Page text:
information warfare

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information warfare

Also called "cyberterrorism" and "cyberwarfare," it refers to creating havoc by disrupting the computers that manage stock exchanges, power grids, air traffic control, telecommunications and defense systems. The traditional viruses, Trojans and denial of service attacks are part of the arsenal, all aimed at disrupting a government rather than a company. See virus, Trojan and denial of service attack.

Information warfare is increasingly the first offensive move before the start of a physical attack. The military in many countries have full-time cyberwarriors on the payroll, because the more successful a cyberattack on an early warning defense system, the greater the success of the real attack. For example, according to the book "Cyber War," North Korea may have as many as a thousand hackers stationed in China, working on knocking out systems in South Korea and other countries.

The first book to deal with the subject was "Information Warfare: Chaos on the Electronic Superhighway," written by Winn Schwartau in 1994. Cited above, "Cyber War," by Richard A. Clarke and Robert K. Knake is an eye-opening treatise on the subject, released in 2010.
References in periodicals archive ?
15) John Arquilla, David Ronfeldt, and Michele Zanini, from "Networks, Netwar, and Information-Age Terrorism," in Ian O.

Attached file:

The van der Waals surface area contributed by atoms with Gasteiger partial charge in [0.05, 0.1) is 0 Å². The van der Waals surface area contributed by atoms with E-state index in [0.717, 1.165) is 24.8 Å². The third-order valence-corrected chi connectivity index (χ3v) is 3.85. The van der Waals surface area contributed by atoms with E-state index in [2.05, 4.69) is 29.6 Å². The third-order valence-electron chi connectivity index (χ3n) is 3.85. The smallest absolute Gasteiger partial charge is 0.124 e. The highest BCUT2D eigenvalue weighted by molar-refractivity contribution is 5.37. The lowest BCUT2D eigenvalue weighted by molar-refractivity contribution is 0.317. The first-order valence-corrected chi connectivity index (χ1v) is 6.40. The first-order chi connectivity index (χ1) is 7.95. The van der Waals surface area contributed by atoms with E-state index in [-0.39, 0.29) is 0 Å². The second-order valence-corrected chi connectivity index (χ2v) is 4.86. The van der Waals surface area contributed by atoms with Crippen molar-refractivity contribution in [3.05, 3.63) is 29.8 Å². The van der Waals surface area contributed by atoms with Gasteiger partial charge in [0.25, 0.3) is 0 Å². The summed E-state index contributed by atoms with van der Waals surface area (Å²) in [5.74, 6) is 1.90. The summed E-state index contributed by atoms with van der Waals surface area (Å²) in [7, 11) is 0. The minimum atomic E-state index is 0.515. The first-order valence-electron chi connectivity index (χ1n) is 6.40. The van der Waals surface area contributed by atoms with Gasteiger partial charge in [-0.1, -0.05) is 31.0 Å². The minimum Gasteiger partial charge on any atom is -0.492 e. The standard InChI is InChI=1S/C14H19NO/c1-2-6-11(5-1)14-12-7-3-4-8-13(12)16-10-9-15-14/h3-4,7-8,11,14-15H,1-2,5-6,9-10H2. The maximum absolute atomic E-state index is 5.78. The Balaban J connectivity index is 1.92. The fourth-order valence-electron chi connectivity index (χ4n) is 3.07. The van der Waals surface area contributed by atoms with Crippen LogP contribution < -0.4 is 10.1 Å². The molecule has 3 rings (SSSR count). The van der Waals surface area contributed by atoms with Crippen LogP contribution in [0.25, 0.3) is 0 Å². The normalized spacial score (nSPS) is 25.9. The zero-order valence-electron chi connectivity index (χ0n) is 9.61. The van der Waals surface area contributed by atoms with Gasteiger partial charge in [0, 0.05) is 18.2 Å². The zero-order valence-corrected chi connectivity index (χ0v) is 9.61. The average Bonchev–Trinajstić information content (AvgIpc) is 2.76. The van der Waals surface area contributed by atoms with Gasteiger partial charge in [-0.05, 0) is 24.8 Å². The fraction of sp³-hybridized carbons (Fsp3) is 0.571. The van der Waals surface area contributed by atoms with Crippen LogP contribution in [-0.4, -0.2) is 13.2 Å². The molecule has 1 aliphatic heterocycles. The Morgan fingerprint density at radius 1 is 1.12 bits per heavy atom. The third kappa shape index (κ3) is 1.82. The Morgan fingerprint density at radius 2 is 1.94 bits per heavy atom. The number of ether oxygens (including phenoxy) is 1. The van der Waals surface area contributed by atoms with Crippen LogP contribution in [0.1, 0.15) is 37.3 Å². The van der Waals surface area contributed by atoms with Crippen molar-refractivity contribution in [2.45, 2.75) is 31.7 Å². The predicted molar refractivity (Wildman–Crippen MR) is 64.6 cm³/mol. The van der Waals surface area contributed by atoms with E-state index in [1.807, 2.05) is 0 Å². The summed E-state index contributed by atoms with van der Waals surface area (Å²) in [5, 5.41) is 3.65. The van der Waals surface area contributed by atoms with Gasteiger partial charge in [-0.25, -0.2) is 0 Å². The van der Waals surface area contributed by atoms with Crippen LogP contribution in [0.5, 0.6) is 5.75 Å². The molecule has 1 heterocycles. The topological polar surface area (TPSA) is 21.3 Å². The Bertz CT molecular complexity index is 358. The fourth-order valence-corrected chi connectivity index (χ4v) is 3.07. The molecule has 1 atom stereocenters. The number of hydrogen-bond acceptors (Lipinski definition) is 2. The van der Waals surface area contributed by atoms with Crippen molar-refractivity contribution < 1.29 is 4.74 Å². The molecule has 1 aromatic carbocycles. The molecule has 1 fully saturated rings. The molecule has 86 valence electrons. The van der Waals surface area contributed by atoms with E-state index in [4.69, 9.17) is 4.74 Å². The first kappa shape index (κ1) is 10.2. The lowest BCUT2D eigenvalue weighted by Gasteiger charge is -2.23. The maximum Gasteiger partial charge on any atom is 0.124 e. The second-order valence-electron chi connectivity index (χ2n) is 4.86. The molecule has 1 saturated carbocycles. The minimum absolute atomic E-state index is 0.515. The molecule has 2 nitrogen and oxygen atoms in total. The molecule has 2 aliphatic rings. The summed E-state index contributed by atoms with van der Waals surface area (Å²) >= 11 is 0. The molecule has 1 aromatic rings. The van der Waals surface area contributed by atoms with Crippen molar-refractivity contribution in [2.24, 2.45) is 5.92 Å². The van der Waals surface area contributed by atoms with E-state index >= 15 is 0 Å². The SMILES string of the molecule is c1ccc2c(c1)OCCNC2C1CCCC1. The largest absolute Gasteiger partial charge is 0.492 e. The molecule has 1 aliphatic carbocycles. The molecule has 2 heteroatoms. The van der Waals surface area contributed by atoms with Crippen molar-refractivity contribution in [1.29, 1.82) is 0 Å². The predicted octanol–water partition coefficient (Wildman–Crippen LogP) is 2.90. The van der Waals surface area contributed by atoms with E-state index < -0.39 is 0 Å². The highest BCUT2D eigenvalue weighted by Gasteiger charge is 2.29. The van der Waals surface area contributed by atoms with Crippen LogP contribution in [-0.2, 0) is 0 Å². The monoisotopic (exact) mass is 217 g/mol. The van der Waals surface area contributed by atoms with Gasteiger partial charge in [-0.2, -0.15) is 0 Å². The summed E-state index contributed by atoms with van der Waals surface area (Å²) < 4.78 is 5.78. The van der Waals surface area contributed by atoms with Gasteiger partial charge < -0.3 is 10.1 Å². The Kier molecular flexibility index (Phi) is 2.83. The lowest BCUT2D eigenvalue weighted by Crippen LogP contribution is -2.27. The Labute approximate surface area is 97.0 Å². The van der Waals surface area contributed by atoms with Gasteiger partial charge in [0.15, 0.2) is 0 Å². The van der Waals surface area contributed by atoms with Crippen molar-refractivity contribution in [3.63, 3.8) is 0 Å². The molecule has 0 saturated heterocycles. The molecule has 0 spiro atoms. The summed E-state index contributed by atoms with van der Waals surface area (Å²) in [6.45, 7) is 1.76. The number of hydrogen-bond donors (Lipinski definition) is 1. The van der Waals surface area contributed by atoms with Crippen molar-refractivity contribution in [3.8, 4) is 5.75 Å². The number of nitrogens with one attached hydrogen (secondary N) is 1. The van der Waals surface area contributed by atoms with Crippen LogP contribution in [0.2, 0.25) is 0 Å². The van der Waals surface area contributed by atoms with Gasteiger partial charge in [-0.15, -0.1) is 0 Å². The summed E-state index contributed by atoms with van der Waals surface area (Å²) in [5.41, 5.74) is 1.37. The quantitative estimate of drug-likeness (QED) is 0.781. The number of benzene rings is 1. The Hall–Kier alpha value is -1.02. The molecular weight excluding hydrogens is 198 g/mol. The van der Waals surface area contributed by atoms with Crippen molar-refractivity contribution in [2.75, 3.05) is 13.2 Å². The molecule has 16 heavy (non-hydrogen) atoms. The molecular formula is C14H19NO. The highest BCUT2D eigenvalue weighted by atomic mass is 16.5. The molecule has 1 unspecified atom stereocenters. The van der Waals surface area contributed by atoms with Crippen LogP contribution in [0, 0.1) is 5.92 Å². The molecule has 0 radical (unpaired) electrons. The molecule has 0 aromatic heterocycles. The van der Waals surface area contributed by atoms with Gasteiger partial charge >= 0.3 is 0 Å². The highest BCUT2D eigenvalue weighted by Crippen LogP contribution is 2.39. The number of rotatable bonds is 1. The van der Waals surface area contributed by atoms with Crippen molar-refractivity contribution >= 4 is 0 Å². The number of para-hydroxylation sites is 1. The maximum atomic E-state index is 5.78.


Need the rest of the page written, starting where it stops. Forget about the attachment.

Swarming is a form of netwar in which multiple units suddenly converge on a surprised target.
When successful, the dispersed groups engaged in netwar share common elements that allow them to conduct devastating operations despite constant interference with their ability to maintain mutual communication and logistical support.
En ce sens, nous pouvons affirmer que le social netwar entrepris par les zapatistes est efficace.
Both the new game modes, Netwar and Siege , blend acute team strategy and crafty combat prowess in a heart-pounding race to annihilate or be annihilated.
John Arquilla and David Ronfeldt, The Advent of Netwar (Santa Monica: RAND, 1996); Sydney Tarrow, Power in Movement (Cambridge: Cambridge University Press, 1998); Matthew Evangelista, Unarmed Forces (Ithaca: Cornell University Press, 1999); Ann M.
Numerous COCOMs, Services, and agencies have developed their own NETWAR and cyberspace elements and want to maintain their independent capabilities.
Since there is no existing DON standard for ITSM implementation, NGEN is leading the effort in implementing ITSM partnering with the Naval NETWAR FORCEnet Enterprise (NNFE) to develop and maintain an enterprise IT maturity model.
The Netwar type of terorism manifests itself by small-scale actions, in which terrorist groups based on modern doctrines, strategies and technologies, use organisational structures in the form of networks that are adapted to the information era.
Chapter 1 straightforwardly introduces some of the information-age challenges to the state-dominated international system that are well expressed elsewhere--particularly the netwar concept (see, for example, John Arquilla and David Ronfeldt, The Advent of Netwar [Santa Monica, CA: RAND Corporation, 1996]; and John Arquilla and David Ronfeldt, eds.
3) John Arquilla and David Ronfeldt, The Advent of Netwar (Revisited), Networks and Netwars: The Future of Terror, Crime and Militancy, Rand, Santa Monica, 2001, p.